Newsletter No. 387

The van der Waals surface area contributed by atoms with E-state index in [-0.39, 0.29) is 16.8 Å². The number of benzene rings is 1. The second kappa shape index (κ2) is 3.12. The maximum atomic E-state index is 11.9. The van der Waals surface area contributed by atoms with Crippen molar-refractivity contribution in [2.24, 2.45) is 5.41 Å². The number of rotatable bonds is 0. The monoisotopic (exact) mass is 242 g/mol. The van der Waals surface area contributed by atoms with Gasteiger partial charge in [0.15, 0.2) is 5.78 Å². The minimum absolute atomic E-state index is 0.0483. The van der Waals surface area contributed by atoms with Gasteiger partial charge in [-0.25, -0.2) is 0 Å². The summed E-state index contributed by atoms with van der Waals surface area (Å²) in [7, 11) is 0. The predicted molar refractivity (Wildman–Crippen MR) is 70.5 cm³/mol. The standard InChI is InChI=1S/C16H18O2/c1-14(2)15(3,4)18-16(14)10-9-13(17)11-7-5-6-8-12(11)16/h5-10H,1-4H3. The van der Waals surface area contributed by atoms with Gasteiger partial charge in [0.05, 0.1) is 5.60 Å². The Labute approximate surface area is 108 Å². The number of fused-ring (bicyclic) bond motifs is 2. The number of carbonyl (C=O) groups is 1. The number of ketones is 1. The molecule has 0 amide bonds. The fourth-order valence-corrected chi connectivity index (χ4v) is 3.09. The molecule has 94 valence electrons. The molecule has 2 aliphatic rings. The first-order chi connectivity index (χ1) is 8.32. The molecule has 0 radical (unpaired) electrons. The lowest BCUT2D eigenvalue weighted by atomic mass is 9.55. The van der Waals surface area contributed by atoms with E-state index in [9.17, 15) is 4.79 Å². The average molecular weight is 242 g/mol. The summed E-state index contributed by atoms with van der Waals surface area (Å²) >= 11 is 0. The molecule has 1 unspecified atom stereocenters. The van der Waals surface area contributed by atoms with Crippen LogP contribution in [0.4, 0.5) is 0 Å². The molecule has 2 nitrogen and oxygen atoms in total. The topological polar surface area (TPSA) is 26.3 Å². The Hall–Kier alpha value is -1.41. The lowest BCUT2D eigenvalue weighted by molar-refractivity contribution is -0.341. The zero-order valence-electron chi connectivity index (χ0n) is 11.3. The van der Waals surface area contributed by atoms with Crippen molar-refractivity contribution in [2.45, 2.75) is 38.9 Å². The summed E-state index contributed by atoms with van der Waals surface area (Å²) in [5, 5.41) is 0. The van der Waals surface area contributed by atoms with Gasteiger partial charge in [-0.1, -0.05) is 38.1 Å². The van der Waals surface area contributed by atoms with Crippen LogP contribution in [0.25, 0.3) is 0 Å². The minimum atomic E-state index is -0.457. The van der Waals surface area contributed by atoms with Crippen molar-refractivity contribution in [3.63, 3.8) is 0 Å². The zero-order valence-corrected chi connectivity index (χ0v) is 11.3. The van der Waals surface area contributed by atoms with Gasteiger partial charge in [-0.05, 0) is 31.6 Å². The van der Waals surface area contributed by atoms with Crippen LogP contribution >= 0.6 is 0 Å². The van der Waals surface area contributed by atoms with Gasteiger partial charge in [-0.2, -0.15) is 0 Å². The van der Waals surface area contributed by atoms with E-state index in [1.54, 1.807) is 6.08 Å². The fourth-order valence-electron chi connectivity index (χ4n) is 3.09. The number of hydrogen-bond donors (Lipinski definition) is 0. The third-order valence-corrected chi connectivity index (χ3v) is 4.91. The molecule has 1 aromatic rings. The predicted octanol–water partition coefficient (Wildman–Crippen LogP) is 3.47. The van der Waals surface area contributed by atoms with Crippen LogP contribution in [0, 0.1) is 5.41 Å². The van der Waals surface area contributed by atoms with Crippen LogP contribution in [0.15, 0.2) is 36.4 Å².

No. 387, 19.11.2011 3 If an office is planning to set up a website, it can seek different levels of help from the ITSC. Roger said user offices can build their own websites and host them on the ITSC server. On the other hand, they can also choose to adopt a user-friendly interface offered by the ITSC and only prepare website contents such as text and images, and filling it up. It takes away the need for individual offices to keep a web server and minimizes that for technical maintenance. Despite the advantages of the emerging technology, security is one of users’ greater concerns. Certain government departments and organizations, which have to handle much confidential and sensitive information, So far this column has been dedicated to comments on style in writing. For a change, we are making a little foray into sartorial territory in this issue. The emphasis is on correctness rather than fashion, in line with the general tenor of the column. Dress Code Dress code is the form of attire that is deemed appropriate to a place or an occasion, for example the rules observed at certain ceremonies and receptions, and at hotels, restaurants, concert halls and religious establishments. While dress codes are seldom enforced by law, it is good manners to respect them where they are prescribed, and it is never pleasant to be the odd person out, and to be stared at by others for the outlandishness of what one wears. Customs vary from place to place but there are some basic observances that are common to all in the English-speaking world. Usually our first encounter with a prescribed dress code appears on an invitation card. In descending order of formality, they can be: • Morning Coat . It is most unlikely to be required today, but was indeed the prescribed dress for the inaugural congregation of CUHK, at which Sir Robert Black, as Chancellor, wore one (and so did some of the guests). It means a morning coat with tails for the man and a nice dress or suit, preferably with hat and gloves, for the woman. We at the University really do not have to worry about it at all nowadays. • There are two types of prescribed clothing for a formal evening. White Tie refers to an evening coat with tails (orchestral players still wear it) for the man, and floor length evening dress (NOT night gown, or night dress—they are something else) for the woman. Less formally, you will be asked to wear the black tie. This Black Tie is a black bow-tie, worn with a dinner jacket (British, sometimes abbreviated to DJ), which is the same thing as a tuxedo (US). For the woman it means a smart evening dress. • On other occasions which take place during daytime, we often see Lounge Suit inscribed on the invitation card. Lounge suit is the equivalent of Business Attire in North America, and is exactly what it means: a suit for the man, and corresponding clothing for the woman. This is the most common dress code prescribed in Hong Kong nowadays, and is the standard requirement for occasions ranging from degree congregations to receptions at the Government House. • Smart Casual . The vogue of this expression probably began at about the same time as the ascendancy of the IT tycoons. As those who dress themselves in a smart and casual manner are most likely to be free spirits beyond the bondage of conventions, it is a bit hard to define. Common sense would suggest that it involves a nice blazer, usually but not necessarily navy or black, a pair of good trousers that can go with the blazer (e.g., grey or beige), a plain shirt, usually no tie but perhaps a cravat, and oxfords or loafers (boat shoes only if you are really boating). Editor still hesitate to switch to cloud computing because it seems more reliable to store data inside their own computers. Dr. Lee Pak-ching Patrick , assistant professor, Department of Computer Science and Engineering, admitted that it is a challenging issue to ensure all the information scattered in different clouds won’t leak. One of his current studies is to develop a new system that deletes backup copies made by cloud when the user removes data from one cloud. Apart from research, the University also places equal importance on teaching of this new technology. In the second semester of 2011–12, a new course ‘Introduction to Cloud Computing’ will be offered to senior undergraduates majoring or minoring in computer science and engineering. ‘A cloud platform will be set up for students to receive hands-on training,’ Dr. Lee remarked. 雲計算知多些 Cloud Computing Q & A 李柏晴博士 Dr. Lee Pak-ching Patrick 「雲計算」的定義是甚麼? What is the definition of ‘cloud computing’? 現時較普遍採用美國國家標準與技術研究院的定義:雲計算是一個服務 模式,用家只需透過極少量的管理工作或與服務提供者互動,即可按個別 需要,便捷享用資源,包括網絡、伺服器、儲存、應用程式和服務。 The most commonly quoted definition comes from the US Institute for Standards and Technology which states that ‘Cloud computing is a model for enabling convenient, on-demand network access to a shared pool of resources—networks, servers, storage, applications and services—that can be rapidly provided and released with minimal management effort or service provider interaction.’ 雲計算這名稱何時出現? When was the term coined? 雖然「雲計算」是2007年才確立的名稱,但其概念雛型早已出現,例如我們檢閱Gmail帳戶、在MSN 分享空間撰寫網誌,在Flickr分享照片,這些只需連接上網便可進行的活動,已在應用雲計算技術。 The term ‘cloud computing’ was coined in 2007. However, the basic concept has been around for years. In fact, cloud computing activities are involved in much of our daily electronic life, such as checking the Gmail box, blogging in MSN, sharing photos via Flickr etc. 為何稱為「雲」? Why is it named ‘cloud’? 據說,這是因為大家對個人電腦以外的網絡空間的模樣不太清楚,故普遍以「雲形」圖案來表達該 位置,並以此為該服務模式命名。 It is said that people always have no idea about Internet space outside the personal computer, so the image of cloud is commonly used to represent that area. Now, the new coinage was introduced to refer to this new service model. 為加深校內人士對這項新服務模式的認識,資訊科技服務處於9月15日首次 舉辦開放日,以雲計算為主題,邀請了計算機科學與工程學系教授,以及雲計算 技術的供應商主持講座,當天更有展覽、參觀等,吸引逾一百二十師生出席。 Over 120 staff and students attended ITSC Open Day—Cloud Computing on 15 September, which aimed at showcasing the concept, application, development, merits and trends of cloud technology to CUHK members. There were talks from a CUHK professor, key cloud computing players in the market, exhibitions, and visits to the University’s central computer room.